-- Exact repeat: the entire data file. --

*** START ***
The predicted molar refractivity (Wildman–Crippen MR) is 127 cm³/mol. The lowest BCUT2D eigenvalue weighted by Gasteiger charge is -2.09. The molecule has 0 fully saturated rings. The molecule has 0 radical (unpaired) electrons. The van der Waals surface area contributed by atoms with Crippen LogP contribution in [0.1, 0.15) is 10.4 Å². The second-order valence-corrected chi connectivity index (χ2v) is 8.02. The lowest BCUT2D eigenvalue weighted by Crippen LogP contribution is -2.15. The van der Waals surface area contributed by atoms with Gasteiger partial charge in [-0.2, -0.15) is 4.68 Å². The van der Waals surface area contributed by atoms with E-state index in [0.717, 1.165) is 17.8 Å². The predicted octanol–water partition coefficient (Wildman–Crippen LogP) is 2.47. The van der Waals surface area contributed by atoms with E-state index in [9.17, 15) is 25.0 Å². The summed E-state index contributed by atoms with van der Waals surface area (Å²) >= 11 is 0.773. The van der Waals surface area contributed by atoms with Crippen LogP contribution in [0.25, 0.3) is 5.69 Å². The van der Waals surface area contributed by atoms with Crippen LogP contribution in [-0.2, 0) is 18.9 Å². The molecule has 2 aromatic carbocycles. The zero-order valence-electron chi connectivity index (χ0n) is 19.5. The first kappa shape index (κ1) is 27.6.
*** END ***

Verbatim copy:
The predicted molar refractivity (Wildman–Crippen MR) is 127 cm³/mol. The lowest BCUT2D eigenvalue weighted by Gasteiger charge is -2.09. The molecule has 0 fully saturated rings. The molecule has 0 radical (unpaired) electrons. The van der Waals surface area contributed by atoms with Crippen LogP contribution in [0.1, 0.15) is 10.4 Å². The second-order valence-corrected chi connectivity index (χ2v) is 8.02. The lowest BCUT2D eigenvalue weighted by Crippen LogP contribution is -2.15. The van der Waals surface area contributed by atoms with Gasteiger partial charge in [-0.2, -0.15) is 4.68 Å². The van der Waals surface area contributed by atoms with E-state index in [0.717, 1.165) is 17.8 Å². The predicted octanol–water partition coefficient (Wildman–Crippen LogP) is 2.47. The van der Waals surface area contributed by atoms with E-state index in [9.17, 15) is 25.0 Å². The summed E-state index contributed by atoms with van der Waals surface area (Å²) >= 11 is 0.773. The van der Waals surface area contributed by atoms with Crippen LogP contribution in [0.25, 0.3) is 5.69 Å². The van der Waals surface area contributed by atoms with Crippen LogP contribution in [-0.2, 0) is 18.9 Å². The molecule has 2 aromatic carbocycles. The zero-order valence-electron chi connectivity index (χ0n) is 19.5. The first kappa shape index (κ1) is 27.6.